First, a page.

Plus-Sized Apartment Building Proposed for Ridge and Merrick Site
(UPDATED 2/17/21 SCROLL DOWN FOR LATEST VIDEO)
The big news out of last month’s East Falls zoning meeting (via Zoom) was a heavyweight development proposal; a five story, 185-unit apartment building at the corner of Ridge and Merrick. It’s bigger than David Grasso’s proposed 140+ unit development near the Falls Bridge, but only half the size of Dobson Mills at the other end of the East Falls business corridor. Still, quite an addition for an area that’s had recent development across the street (Falls Bridge Lofts and The Overlook).
The usual traffic and parking naysayers weighed in (and one neighbor who thought the proposed rendering was an “ugly ass” design) but Sean Whalen, attorney for the developer, Atapco Properties, took it in stride while stressing that the project was early in the process.
“We appreciate the feedback and that’s what we want at this stage,” he said. He added that the project was still “two to two-and-a-half years from completion, even if there are no setbacks during planning and construction.”
In the shorter term (the next few months), there will be reviews by PWD (for water runoff from a “steep slope” section of the property), the Streets Department for traffic flow, and also Civic Design Review (CDR). (The CDR is scheduled for March 2. To join the Zoom meeting, or listen in by phone, click here)
He explained that the CDR Committee is a “formal subcommittee of the city’s Planning Commission. And their scope of review is specifically about form, function, building materials, and the look and feel of large projects exactly like this.” In addition to community feedback, Whalen and the development team sought to explain the two refusals they’ve received from the city, and their proposed solutions, in the hopes they’d get support from local RCOs East Falls Forward and the East Falls Community Council.
- Steep Slope. On those portions of the lot where the slope of land is twenty-five percent (25%) or greater, no site clearing or earth-moving activity is permitted. Therefore proposed construction is prohibited as slope is greater than 25%.
Ronald Glenn, engineer for the project, pointed out that the steep slope section of their design is only a small area in the center of the site. He added that “steep slopes are common in Philly (and the Falls)” and that runoff measures are required in many projects throughout the area. He said that the builders will “implement erosion control measures to prevent any excessive degradation of the land and prevent soil runoff from entering the street.”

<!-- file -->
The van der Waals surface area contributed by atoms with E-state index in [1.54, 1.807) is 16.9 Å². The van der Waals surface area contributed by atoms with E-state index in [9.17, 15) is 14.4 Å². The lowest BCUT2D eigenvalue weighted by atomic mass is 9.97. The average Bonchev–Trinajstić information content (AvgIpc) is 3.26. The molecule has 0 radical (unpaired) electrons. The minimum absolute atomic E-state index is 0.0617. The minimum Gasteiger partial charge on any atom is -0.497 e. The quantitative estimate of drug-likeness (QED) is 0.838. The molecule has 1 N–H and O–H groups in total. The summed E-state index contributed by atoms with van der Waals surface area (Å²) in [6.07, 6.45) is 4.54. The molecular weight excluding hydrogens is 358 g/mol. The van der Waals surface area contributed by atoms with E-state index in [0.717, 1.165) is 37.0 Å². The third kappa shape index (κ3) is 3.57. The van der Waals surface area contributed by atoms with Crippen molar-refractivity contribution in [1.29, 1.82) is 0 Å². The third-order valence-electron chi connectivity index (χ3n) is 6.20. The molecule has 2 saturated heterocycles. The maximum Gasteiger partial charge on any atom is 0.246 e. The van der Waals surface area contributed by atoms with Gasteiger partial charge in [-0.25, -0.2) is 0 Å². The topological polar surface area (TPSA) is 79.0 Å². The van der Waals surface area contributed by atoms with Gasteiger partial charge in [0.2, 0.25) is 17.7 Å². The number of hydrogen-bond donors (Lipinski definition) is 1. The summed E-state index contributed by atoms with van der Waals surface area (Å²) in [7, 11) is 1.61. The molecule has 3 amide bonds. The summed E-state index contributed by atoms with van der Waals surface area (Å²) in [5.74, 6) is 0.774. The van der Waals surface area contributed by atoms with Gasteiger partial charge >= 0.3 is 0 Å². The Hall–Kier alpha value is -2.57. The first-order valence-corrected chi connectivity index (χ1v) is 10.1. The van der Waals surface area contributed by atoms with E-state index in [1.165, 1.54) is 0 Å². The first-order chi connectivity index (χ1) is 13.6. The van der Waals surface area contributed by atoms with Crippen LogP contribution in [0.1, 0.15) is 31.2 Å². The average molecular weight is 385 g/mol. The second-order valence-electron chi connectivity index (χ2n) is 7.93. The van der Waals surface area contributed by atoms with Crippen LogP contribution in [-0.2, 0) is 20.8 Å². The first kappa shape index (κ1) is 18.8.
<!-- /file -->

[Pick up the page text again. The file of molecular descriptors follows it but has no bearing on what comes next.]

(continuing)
He added that PWD and the Pennsylvania Department of Environmental Protection would need to approve their plan before the project was allowed to break ground.
- Off-street loading. CMX-3 zoning requires two loading spaces. Whereas one loading space is proposed.
According to Whalen, they’ve proposed only one space because it is “significantly oversized. Not only could it fit a full tractor trailer, which we don’t envision coming in at all, but it could fit multiple standard package delivery vehicles, all at the same time.” Given the residential nature of the building, he believed the majority of deliveries would be UPS, Amazon, etc.
Neither refusal seemed to phase neighbors who tuned into the Zoom meeting, but they were very interested in the design, the commercial space proposed on the ground floor of the development and the portion of apartments that might be considered affordable.
You don’t often hear architects describe projects as “fun” in zoning meetings, but Michael Brahler (founding partner of Oombra Architects) obviously enjoyed putting this design together. “The one thing that’s really cool about the site is that it’s heavily wooded, so we wanted to work with that treeline and maintain the wooded feel at its perimeter.”
To ensure that the building didn’t dwarf the trees, he created a “tiered approach” that stepped up the hill, spreading out the structure as opposed to doing “a very long and monotonous street wall.” The “multiple tiering” approach also made the building seem smaller from the street level, massing at the farthest point from the street. Another benefit of tiering? “Our height is in line with the projects around us, we are actually below the tree line and the houses on the ridge above the site.”